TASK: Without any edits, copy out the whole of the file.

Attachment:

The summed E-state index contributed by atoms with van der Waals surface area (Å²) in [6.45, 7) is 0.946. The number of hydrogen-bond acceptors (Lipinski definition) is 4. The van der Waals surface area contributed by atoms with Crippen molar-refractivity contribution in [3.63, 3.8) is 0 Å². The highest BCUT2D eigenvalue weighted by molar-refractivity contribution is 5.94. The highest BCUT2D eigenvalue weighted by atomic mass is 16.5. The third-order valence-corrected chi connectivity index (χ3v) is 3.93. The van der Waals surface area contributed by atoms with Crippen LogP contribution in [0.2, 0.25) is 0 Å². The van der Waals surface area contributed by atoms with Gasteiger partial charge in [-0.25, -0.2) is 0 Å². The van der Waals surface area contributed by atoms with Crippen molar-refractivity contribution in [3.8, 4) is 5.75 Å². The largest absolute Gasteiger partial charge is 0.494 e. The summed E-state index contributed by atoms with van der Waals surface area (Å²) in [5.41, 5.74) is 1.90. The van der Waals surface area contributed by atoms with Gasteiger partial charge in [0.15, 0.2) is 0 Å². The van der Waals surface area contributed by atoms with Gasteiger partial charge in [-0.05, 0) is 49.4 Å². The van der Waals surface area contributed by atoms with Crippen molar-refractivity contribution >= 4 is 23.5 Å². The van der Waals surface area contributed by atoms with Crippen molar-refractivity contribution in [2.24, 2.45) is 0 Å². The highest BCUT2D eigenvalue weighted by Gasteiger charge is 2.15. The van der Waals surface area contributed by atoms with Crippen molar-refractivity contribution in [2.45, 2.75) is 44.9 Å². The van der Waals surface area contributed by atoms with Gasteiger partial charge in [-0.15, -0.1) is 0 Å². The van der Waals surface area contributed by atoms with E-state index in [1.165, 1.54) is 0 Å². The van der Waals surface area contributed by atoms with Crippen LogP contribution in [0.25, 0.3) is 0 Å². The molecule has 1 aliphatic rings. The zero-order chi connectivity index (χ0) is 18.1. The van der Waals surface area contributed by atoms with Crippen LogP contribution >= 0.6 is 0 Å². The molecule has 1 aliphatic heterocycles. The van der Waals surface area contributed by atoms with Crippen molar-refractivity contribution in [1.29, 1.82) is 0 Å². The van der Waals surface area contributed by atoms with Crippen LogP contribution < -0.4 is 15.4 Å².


The summed E-state index contributed by atoms with van der Waals surface area (Å²) in [6.45, 7) is 0.946. The number of hydrogen-bond acceptors (Lipinski definition) is 4. The van der Waals surface area contributed by atoms with Crippen molar-refractivity contribution in [3.63, 3.8) is 0 Å². The highest BCUT2D eigenvalue weighted by molar-refractivity contribution is 5.94. The highest BCUT2D eigenvalue weighted by atomic mass is 16.5. The third-order valence-corrected chi connectivity index (χ3v) is 3.93. The van der Waals surface area contributed by atoms with Crippen LogP contribution in [0.2, 0.25) is 0 Å². The van der Waals surface area contributed by atoms with Gasteiger partial charge in [-0.25, -0.2) is 0 Å². The van der Waals surface area contributed by atoms with Crippen molar-refractivity contribution in [3.8, 4) is 5.75 Å². The largest absolute Gasteiger partial charge is 0.494 e. The summed E-state index contributed by atoms with van der Waals surface area (Å²) in [5.41, 5.74) is 1.90. The van der Waals surface area contributed by atoms with Gasteiger partial charge in [0.15, 0.2) is 0 Å². The van der Waals surface area contributed by atoms with Gasteiger partial charge in [-0.05, 0) is 49.4 Å². The van der Waals surface area contributed by atoms with Crippen molar-refractivity contribution >= 4 is 23.5 Å². The van der Waals surface area contributed by atoms with Crippen molar-refractivity contribution in [2.24, 2.45) is 0 Å². The highest BCUT2D eigenvalue weighted by Gasteiger charge is 2.15. The van der Waals surface area contributed by atoms with Crippen molar-refractivity contribution in [2.45, 2.75) is 44.9 Å². The van der Waals surface area contributed by atoms with Gasteiger partial charge in [-0.15, -0.1) is 0 Å². The van der Waals surface area contributed by atoms with E-state index in [1.165, 1.54) is 0 Å². The van der Waals surface area contributed by atoms with Crippen LogP contribution in [0.25, 0.3) is 0 Å². The molecule has 1 aliphatic rings. The zero-order chi connectivity index (χ0) is 18.1. The van der Waals surface area contributed by atoms with Crippen LogP contribution >= 0.6 is 0 Å². The molecule has 1 aliphatic heterocycles. The van der Waals surface area contributed by atoms with Crippen molar-refractivity contribution in [1.29, 1.82) is 0 Å². The van der Waals surface area contributed by atoms with Crippen LogP contribution < -0.4 is 15.4 Å².